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Naked New York Paperback – 17 Apr 1997

4.9 out of 5 stars 7 customer reviews

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Product details

  • Paperback: 160 pages
  • Publisher: W. W. Norton & Company (17 April 1997)
  • Language: English
  • ISBN-10: 0393316467
  • ISBN-13: 978-0393316469
  • Product Dimensions: 24.4 x 1.3 x 18.5 cm
  • Average Customer Review: 4.9 out of 5 stars  See all reviews (7 customer reviews)
  • Amazon Bestsellers Rank: 1,646,696 in Books (See Top 100 in Books)

Product Description

About the Author

Greg Friedler is a commercial and fine-art photographer whose work has appeared in numerous publications and anthologies, including the Los Angeles Times Magazine, the Washington Post, Nerve, and The New Nude. He lives in Denver, Colorado.

Customer Reviews

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Top Customer Reviews

Format: Paperback
Friedler's photos stuck in my mind ever since I saw them in an underground mag a few years back. Needless to say, I was very excited when I found the book.
Much of the commentary in the reviews has been to the effect that his book is so intriguing because his subjects are so unsexy and unattractive. On that point, I beg to differ. There is something about the vulnerability of his subjects and the amazing varieties of bodies and shapes that is very attractive. I think Friedler underscores this point by including a photo of a porno actress whose silcone manufactured, "ideal" breasts come across as looking ugly and alien in a sea of naturalness. I think Friedler celebrates the beauty of all people, if we would just care to look.
Also, many of the reviews seem to equate nudity with the truth of who a person really is, as does Friedler in his preface. Although I agree that this is one sort of "truth" of a person, I think the truth of a person goes beyond the accident of their body shape and appearance and also exists somewhere within them.
For example, the photo of the young botonist comes to mind. I think her "truth" comes somewhere between the drab sexlessness of her clothes and the startling image of her sheer voluptousness when naked. Is it her scientific mind or her body that is her "truth?" Nudity is not the whole truth by any means...
In any event, I think just about anyone would benefit from seeing this book, expecially in our perfect body/clothing compulsive culture. I plan on leaving this book on the coffee table. I think it would be really interesting to see how other people would react to its sheer humanity
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Format: Paperback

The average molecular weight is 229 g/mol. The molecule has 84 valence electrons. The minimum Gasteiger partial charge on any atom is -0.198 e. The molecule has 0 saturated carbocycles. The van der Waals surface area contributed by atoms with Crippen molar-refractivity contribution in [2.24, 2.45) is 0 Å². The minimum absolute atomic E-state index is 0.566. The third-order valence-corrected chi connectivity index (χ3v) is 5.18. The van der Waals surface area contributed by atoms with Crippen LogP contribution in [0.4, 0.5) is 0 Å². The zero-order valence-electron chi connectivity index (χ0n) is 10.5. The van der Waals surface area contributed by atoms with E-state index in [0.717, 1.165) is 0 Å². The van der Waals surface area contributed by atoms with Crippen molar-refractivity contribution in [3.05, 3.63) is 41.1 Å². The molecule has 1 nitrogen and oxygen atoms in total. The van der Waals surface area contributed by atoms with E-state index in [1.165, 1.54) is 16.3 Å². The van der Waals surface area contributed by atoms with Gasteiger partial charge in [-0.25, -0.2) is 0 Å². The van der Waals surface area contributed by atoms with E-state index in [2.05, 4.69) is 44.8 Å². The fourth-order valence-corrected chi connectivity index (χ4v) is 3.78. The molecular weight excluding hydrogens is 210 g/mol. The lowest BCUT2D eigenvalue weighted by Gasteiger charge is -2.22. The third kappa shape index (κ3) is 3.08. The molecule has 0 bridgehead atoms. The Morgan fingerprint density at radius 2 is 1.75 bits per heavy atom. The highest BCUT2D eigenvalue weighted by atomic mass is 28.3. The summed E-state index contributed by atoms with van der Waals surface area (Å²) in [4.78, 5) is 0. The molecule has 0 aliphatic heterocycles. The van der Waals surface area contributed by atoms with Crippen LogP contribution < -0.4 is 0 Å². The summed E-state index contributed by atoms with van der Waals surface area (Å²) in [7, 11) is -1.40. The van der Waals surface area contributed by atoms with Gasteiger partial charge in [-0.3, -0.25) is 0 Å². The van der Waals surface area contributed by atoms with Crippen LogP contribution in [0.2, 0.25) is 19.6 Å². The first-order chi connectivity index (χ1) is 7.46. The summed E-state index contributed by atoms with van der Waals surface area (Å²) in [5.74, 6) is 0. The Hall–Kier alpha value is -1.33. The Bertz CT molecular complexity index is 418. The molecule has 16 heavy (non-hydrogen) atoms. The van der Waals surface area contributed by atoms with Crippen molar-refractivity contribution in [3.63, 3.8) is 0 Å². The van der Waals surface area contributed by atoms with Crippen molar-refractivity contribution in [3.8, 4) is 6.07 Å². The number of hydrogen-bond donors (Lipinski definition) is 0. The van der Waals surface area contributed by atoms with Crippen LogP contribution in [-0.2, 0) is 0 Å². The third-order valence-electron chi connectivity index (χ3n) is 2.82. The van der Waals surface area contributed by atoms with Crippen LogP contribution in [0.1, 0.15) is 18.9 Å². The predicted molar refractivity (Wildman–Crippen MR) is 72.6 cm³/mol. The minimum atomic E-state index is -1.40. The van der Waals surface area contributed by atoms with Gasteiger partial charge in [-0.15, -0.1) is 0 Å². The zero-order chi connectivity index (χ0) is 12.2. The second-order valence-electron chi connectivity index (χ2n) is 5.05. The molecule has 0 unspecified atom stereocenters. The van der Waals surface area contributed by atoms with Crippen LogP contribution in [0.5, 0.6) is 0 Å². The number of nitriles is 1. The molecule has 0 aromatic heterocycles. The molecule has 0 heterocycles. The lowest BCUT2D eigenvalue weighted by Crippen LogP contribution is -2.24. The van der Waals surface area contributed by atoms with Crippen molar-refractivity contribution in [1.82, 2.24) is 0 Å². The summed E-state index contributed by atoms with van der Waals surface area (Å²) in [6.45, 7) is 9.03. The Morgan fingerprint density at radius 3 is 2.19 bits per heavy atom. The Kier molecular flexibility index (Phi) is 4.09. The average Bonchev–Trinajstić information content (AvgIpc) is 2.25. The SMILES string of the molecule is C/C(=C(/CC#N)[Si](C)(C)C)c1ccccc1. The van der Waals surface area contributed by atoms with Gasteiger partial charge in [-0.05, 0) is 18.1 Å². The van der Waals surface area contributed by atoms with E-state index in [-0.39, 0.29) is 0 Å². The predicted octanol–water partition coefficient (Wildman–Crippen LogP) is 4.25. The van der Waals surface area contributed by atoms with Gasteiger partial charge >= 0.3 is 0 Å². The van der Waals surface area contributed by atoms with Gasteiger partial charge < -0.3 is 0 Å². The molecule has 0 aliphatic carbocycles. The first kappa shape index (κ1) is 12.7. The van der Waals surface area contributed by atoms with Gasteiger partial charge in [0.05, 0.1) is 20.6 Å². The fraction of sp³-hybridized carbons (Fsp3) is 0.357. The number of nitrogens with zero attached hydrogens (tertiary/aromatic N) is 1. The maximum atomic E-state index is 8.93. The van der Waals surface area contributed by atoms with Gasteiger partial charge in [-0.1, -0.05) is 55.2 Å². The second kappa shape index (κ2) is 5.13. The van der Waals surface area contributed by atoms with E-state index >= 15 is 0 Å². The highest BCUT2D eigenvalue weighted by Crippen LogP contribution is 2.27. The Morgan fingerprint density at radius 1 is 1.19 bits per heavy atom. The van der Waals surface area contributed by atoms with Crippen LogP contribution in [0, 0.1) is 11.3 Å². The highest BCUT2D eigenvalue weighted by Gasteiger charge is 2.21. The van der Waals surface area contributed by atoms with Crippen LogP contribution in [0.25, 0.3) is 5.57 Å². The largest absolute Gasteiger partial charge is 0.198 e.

Friedler shows to fine effect in this book the contrasts between our public and private selves. I really appreciated what the 30ish woman (a brunette mental health worker) had to say about her reasons for posing. Kudos to her! Granted this book speaks to the voyeur in each of us. But it also shows how liberating it is to be naked and proud.
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Format: Paperback
"Those who make their dress a principal part of themselves, will, in general, become of no more value than their dress." ---William Hazlitt. I agree that this is a fascinating and well done book, but I do not agree with the standard comparison of this book to a "road accident" or other "I shouldn't be looking at this..." sort of experiences. I, too, like the photographer, am fascinated by people and what makes them tick and how they live and, yes, what they look like... Including what they look like naked. Folks looking for some sort of erotic thrill will not likely find it herein. Folks looking for hot "model-perfect" bodies in the buff will also be disapointed. But those who are wondering, or have wondered who people are-- people they see or meet walking down the proverbrial street-- will find that this book provokes more questions than anything else. I want to know more about these folks, more than just the one or two word sentences on the jacket. What were they thinking before posing? Why did they pose in the first place? What statement to they make about themselves and their place in the world by posing clothed and nude? I quote the author from the intro: "I photographed each person clothed and naked in order to show the two sides of the same person, the public as well as the private. The clothed version, as they are seen every day in society, is only part of the truth." Similar to this idea is the book, "Self Images: 100 Women."
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By A Customer on 20 May 1999
Format: Paperback
One reason I bought this book was because it is something different out there. These photographs, as ordinary as they may be (techniclly speaking), the content itself captures the truth people know about, just don't ever talk about. It isn't even about being naked after the first page or so. Society as a whole is being displayed in a manner which is the exact opposite of what we begin teaching at a young age. Gender roles and social status are cut loose in naked NYC as well as Naked LA. In order to understand the cultures people are living in one must start from the beginning. Being naked it seems is the logical place to start. You'd be surprised at what you might learn. People carry secrets with them forever. The artist was capturing something so rarely seen in individuals. And I stress the word individuals, because we see each other as a mass population. People are so vulnerable, a characteristic present in all of humans but sometimes never even brought out.
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